### Vegetation Analysis in R (0.2 MB ppt)

```Quantitative Vegetation
Analysis with Forest
Inventory Vegetation
1
Outline
Objective
Review of Data Structures
Forest inventory example dataset
Species Counts
Number of trees by species and plot
Species presence (counts/percentages)
Average number of trees per plot by species
Cumulative distribution of species occurrences
Frequency (histogram) of species occurrences
Total number of trees per plot
Number of different species
Merge plot-level tables to plt table
Merge species-level tables to one table
Species Basal Area
Basal area by species and plot
Total basal area by plot
Percent basal area by species and plot
2
Objective Of This Lesson
## Learn tools in R for quantitative analyses of forest inventory vegetation data.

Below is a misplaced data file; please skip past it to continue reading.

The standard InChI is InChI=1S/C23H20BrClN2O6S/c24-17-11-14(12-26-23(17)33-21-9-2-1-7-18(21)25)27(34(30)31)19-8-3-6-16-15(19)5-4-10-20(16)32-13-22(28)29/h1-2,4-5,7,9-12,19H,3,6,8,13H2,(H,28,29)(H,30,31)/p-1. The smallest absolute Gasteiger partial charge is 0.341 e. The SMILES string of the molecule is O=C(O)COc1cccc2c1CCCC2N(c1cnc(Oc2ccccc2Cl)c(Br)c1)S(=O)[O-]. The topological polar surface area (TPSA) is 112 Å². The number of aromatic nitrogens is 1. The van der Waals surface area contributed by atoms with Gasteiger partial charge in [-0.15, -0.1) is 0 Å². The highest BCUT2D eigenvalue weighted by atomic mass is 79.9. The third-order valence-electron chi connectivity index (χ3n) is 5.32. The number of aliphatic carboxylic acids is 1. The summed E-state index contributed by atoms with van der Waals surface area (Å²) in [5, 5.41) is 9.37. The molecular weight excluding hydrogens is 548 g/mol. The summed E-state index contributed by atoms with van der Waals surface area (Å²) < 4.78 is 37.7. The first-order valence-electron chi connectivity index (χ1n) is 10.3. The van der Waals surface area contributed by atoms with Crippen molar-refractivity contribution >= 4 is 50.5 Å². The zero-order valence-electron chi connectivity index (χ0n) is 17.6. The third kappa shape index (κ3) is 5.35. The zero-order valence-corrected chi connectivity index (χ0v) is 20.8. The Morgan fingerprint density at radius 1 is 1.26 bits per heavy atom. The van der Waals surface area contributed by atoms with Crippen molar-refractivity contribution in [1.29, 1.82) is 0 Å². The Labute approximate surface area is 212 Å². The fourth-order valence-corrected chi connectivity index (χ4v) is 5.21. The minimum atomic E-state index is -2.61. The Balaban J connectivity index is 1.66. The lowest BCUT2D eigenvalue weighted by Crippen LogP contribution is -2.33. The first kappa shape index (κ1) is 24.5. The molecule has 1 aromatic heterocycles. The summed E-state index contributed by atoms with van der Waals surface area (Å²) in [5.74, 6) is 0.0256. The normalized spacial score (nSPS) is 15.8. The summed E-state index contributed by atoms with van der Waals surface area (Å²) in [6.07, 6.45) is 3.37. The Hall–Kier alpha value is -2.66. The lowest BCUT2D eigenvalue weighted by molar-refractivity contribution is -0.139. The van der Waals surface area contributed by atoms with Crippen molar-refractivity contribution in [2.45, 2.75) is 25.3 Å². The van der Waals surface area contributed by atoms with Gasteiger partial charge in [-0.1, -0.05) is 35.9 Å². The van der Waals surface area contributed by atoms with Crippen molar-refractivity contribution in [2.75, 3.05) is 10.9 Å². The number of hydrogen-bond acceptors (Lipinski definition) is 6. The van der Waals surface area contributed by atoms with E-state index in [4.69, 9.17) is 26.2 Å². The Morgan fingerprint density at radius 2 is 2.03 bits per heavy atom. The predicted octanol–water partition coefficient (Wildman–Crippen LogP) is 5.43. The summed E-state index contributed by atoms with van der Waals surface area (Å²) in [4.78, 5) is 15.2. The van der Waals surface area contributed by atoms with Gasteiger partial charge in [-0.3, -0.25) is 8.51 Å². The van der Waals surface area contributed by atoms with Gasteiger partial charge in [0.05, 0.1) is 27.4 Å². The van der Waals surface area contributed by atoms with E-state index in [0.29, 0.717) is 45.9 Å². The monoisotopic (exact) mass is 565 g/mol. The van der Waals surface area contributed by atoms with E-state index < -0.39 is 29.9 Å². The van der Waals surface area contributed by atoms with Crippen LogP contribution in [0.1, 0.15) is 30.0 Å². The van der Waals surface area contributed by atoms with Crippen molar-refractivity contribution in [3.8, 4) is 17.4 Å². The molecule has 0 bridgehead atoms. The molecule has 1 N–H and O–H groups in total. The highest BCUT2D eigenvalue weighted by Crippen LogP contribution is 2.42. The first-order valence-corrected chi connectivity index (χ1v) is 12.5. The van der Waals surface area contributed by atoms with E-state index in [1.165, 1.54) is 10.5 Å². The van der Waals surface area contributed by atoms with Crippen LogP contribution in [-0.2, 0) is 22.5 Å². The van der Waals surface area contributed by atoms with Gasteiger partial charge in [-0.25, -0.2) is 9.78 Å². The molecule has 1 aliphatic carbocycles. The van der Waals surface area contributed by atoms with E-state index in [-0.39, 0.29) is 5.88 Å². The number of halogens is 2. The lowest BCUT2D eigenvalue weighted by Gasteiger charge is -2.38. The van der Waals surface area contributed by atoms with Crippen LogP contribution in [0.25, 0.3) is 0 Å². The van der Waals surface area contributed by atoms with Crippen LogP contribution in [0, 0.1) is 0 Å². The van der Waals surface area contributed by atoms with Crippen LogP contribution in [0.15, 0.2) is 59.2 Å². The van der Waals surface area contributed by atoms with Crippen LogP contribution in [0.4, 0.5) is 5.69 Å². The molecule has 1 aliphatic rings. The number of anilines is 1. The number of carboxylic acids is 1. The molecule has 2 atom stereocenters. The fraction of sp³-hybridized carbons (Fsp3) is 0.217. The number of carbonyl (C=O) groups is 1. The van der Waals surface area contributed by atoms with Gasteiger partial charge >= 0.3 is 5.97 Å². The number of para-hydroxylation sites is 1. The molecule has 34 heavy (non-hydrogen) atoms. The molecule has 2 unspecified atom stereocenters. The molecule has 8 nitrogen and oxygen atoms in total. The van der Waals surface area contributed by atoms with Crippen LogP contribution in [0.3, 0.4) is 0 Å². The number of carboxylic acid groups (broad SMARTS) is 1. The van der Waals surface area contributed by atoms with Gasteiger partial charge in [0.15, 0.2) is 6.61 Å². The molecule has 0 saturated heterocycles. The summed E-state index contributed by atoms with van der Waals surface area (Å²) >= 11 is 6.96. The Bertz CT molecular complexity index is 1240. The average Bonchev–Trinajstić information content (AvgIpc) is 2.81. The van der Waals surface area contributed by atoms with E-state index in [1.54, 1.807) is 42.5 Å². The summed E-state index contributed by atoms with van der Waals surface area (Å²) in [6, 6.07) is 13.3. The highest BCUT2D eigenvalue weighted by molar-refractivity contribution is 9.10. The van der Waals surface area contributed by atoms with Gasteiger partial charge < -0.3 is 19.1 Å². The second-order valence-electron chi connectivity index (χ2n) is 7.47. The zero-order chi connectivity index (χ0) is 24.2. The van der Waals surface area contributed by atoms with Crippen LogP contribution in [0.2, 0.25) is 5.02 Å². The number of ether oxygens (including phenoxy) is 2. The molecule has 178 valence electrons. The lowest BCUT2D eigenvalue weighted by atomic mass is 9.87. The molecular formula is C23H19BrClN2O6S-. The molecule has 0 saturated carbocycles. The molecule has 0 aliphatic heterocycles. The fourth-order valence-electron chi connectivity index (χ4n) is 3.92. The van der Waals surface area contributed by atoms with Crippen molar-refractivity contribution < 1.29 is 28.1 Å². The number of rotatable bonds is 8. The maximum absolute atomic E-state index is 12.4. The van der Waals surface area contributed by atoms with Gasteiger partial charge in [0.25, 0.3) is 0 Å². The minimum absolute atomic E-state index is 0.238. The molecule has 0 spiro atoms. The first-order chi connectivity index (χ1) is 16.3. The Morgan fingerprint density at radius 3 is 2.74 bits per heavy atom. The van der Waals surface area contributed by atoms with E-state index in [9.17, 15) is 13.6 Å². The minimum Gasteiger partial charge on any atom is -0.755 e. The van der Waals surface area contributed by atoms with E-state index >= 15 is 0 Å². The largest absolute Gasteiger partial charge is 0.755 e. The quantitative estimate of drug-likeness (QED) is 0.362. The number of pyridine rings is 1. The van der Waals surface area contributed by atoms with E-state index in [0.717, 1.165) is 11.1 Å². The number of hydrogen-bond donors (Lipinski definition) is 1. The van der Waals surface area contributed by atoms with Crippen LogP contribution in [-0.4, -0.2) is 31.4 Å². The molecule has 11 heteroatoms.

prepare you for multivariate analyses of vegetation species and modeling
species distributions.
# Explore tree data.
# Summarize tree data to plot-level.
# Species abundance (Evenness)
- the total number of trees sampled, by species (by plot).
- the average number of trees sampled per plot.
- percent plots a species occurs on.
# Species richness (Diversity)
- the number of different species per plot.
- cumulative number of different species within sampled population.
# Graphically display tree data.
# Histograms - distributions of univariate tree data (binned into categories).
# Barplots - distributions of tree data by specified category.
3
Multivariate Statistics
## Packages and Links for R and multivariate statistics
R Package – vegan (Jari Oksanen)
Contains tools for analyzing ecological communities, including species analyses and
multivariate analyses.
• Diversity indices
• Species richness and abundance models